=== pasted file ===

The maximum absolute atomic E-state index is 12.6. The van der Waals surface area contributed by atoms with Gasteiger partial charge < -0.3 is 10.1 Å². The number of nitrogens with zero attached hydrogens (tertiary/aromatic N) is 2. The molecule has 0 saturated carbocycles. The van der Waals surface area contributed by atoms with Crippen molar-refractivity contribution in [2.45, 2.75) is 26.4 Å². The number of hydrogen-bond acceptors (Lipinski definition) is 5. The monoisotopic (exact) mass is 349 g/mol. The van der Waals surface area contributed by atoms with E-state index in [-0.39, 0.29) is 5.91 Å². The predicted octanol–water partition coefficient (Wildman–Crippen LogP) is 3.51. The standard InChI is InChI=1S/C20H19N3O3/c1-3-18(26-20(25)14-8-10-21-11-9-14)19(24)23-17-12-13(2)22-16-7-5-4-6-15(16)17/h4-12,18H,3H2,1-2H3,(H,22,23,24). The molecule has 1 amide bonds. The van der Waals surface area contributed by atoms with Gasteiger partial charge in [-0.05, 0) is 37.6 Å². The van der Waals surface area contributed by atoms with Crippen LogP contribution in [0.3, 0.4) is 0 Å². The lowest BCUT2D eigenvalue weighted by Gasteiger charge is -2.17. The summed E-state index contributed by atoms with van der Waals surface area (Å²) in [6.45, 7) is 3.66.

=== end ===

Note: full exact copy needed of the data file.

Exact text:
The maximum absolute atomic E-state index is 12.6. The van der Waals surface area contributed by atoms with Gasteiger partial charge < -0.3 is 10.1 Å². The number of nitrogens with zero attached hydrogens (tertiary/aromatic N) is 2. The molecule has 0 saturated carbocycles. The van der Waals surface area contributed by atoms with Crippen molar-refractivity contribution in [2.45, 2.75) is 26.4 Å². The number of hydrogen-bond acceptors (Lipinski definition) is 5. The monoisotopic (exact) mass is 349 g/mol. The van der Waals surface area contributed by atoms with E-state index in [-0.39, 0.29) is 5.91 Å². The predicted octanol–water partition coefficient (Wildman–Crippen LogP) is 3.51. The standard InChI is InChI=1S/C20H19N3O3/c1-3-18(26-20(25)14-8-10-21-11-9-14)19(24)23-17-12-13(2)22-16-7-5-4-6-15(16)17/h4-12,18H,3H2,1-2H3,(H,22,23,24). The molecule has 1 amide bonds. The van der Waals surface area contributed by atoms with Gasteiger partial charge in [-0.05, 0) is 37.6 Å². The van der Waals surface area contributed by atoms with Crippen LogP contribution in [0.3, 0.4) is 0 Å². The lowest BCUT2D eigenvalue weighted by Gasteiger charge is -2.17. The summed E-state index contributed by atoms with van der Waals surface area (Å²) in [6.45, 7) is 3.66.